With his move in 1970 from New York to Captiva Island, off the Gulf Coast of Florida, Rauschenberg cleared his palette. Retreating from urban imagery, he now favored a more abstract idiom and the use of natural fibers, such as fabric and paper. The Cardboards (1971–72) and the Venetians (1972–73) reveal his fascination with the inherent color, texture, and history of found materials. The beautiful and disparate effects of fabrics, ranging from cotton to satin, are explored in the Hoarfrosts (1974–76) and Jammers (1975–76). Collaborations at paper mills in France and India resulted in works where paper pulp was elevated to an art form.
A mid-career retrospective was mounted in 1976 by the National Collection of Fine Arts [now the Smithsonia Museum of American Art], Smithsonian Institution, Washington, D.C., when Rauschenberg was selected to honor the American Bicentennial. Having the opportunity to reexamine his early work, Rauschenberg returned to past concerns. His Spreads (1975–83) and Scales (1977–81) incorporate transferred and screened images as well as assemblage, sometimes in room-scale installations.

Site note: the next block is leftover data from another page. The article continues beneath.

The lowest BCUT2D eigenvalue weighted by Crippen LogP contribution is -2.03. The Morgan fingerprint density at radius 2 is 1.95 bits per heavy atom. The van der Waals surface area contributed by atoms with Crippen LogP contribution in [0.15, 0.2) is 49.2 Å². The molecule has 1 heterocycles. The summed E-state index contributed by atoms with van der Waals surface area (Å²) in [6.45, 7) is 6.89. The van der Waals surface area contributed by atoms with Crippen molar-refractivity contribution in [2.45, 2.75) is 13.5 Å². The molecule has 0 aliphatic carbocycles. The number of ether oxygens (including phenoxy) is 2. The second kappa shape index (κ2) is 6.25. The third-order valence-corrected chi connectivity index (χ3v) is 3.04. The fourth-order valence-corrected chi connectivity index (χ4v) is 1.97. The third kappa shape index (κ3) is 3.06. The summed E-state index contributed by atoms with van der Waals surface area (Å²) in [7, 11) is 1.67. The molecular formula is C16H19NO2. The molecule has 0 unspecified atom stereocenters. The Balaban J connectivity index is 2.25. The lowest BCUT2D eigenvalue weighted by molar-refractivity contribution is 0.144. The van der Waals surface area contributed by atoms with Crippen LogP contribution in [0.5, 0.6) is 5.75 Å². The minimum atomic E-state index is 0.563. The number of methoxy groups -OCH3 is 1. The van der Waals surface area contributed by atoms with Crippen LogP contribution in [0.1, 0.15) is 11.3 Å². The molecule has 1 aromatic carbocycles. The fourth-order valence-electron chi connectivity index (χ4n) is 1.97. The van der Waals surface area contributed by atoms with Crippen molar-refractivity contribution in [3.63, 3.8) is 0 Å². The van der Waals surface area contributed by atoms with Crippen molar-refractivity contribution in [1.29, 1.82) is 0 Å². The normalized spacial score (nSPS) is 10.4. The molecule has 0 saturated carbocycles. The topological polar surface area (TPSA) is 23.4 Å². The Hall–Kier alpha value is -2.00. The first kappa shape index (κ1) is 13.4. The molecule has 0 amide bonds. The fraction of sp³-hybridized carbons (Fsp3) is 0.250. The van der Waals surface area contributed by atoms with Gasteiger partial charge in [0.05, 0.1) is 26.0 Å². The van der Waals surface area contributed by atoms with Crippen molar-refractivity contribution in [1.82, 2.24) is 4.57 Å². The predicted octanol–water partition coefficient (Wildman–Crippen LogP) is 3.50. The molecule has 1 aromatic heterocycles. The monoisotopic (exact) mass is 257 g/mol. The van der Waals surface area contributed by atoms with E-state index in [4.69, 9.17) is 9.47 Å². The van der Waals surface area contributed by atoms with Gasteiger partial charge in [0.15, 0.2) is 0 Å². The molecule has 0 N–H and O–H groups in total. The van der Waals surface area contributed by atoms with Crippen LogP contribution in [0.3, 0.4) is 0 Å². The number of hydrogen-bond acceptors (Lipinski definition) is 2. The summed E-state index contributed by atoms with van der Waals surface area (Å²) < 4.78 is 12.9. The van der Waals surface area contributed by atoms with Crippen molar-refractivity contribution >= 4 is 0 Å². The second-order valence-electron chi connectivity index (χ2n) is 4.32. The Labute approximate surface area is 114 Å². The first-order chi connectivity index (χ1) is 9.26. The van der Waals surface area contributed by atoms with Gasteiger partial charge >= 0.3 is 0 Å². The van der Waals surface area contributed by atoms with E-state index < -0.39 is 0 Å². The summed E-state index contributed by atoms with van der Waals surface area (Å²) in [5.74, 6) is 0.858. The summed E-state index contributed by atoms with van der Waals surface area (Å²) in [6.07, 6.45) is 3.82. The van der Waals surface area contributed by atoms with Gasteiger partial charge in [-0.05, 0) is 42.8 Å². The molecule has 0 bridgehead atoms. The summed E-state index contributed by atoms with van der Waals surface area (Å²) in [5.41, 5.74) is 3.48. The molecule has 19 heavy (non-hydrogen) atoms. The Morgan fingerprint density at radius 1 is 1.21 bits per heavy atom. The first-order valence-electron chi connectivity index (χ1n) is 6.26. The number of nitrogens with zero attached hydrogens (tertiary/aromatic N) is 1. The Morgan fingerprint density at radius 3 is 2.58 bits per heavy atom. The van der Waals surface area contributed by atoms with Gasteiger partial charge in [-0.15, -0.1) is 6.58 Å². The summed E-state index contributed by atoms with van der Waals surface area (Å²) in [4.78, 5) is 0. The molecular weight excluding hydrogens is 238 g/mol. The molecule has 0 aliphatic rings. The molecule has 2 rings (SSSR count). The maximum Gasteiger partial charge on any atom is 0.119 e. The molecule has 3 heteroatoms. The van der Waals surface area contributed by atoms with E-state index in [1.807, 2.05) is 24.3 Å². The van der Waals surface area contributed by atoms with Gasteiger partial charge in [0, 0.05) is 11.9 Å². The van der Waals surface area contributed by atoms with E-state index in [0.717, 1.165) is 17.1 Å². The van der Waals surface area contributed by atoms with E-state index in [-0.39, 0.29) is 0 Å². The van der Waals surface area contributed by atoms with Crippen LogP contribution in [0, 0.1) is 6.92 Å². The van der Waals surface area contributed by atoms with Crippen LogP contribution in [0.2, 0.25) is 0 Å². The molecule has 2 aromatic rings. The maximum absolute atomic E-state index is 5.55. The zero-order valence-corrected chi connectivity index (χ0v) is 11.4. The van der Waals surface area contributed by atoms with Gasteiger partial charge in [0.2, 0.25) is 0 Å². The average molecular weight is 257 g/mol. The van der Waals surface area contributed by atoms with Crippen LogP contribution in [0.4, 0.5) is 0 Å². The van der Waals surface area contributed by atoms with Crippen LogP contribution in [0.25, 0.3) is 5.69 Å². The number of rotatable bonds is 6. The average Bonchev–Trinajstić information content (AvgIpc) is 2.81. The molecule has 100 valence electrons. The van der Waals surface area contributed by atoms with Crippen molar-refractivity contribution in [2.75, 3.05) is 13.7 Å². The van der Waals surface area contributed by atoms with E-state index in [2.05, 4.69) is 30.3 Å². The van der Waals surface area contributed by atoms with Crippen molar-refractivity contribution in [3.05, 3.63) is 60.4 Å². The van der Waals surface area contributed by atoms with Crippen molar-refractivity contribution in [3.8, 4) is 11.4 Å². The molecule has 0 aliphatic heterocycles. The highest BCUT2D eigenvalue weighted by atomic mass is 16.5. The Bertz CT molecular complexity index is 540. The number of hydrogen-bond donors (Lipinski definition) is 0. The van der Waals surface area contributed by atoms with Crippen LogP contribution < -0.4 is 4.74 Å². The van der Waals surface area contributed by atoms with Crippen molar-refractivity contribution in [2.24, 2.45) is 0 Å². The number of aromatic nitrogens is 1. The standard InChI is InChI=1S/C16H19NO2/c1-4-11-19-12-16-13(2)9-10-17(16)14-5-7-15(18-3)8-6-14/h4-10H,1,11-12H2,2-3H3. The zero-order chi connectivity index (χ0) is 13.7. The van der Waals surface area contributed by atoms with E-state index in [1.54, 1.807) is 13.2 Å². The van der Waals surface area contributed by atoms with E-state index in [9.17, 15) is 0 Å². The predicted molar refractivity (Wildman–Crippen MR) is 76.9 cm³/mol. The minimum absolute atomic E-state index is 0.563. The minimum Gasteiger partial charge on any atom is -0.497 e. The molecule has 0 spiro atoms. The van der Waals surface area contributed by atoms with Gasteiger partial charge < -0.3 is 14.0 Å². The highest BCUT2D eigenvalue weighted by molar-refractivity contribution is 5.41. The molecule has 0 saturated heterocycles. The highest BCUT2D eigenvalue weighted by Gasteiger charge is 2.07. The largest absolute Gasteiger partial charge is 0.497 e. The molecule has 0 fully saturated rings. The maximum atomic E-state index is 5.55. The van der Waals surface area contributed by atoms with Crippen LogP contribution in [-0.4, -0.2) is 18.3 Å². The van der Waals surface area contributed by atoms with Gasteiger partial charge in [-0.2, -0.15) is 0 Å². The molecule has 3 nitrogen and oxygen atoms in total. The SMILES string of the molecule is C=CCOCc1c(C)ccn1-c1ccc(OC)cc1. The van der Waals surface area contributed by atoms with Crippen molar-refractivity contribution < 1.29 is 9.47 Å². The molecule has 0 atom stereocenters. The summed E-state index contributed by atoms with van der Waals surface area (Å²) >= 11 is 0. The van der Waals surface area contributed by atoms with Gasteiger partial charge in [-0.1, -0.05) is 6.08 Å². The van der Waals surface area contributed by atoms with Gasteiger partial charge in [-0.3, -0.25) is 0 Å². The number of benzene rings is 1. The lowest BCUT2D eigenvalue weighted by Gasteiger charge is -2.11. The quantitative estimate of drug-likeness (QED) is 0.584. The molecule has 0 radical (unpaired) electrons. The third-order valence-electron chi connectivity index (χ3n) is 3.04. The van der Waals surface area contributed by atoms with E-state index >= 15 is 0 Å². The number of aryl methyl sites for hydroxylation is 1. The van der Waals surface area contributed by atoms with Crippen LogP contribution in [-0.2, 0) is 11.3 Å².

During the 1980s, Rauschenberg undertook two long-term projects. The first, The ¼ Mile or 2 Furlong Piece, was begun in 1981, and completed in 1998. This multi-part work consists of 191 components and spans more than a quarter mile. Retrospective in character, this piece is replete with references to his life and art.
The second project—Rauschenberg Overseas Culture Interchange (ROCI)—was the most tangible expression of Rauschenberg’s belief in the power of art and artistic collaboration to bring about social change on an international level. Traveling around the world for ROCI, Rauschenberg’s exploration of diverse cultures and local art-making practices gave rise to an extraordinarily diverse body of work. The catalyst for the metal painting and sculpture series was ROCI CHILE, where he painted and screened on copper in 1985. Over the next decade, Rauschenberg explored the use of metal as a support for paint, tarnishes, enamel, and screenprinted images in several subsequent series, such as Urban Bourbons (1988–96) and Night Shades (1991). The Gluts, begun in 1986, are made from scrap metal objects, including gas-station signs and automobile parts, which often mask the original identities when transformed into wall and freestanding sculptures.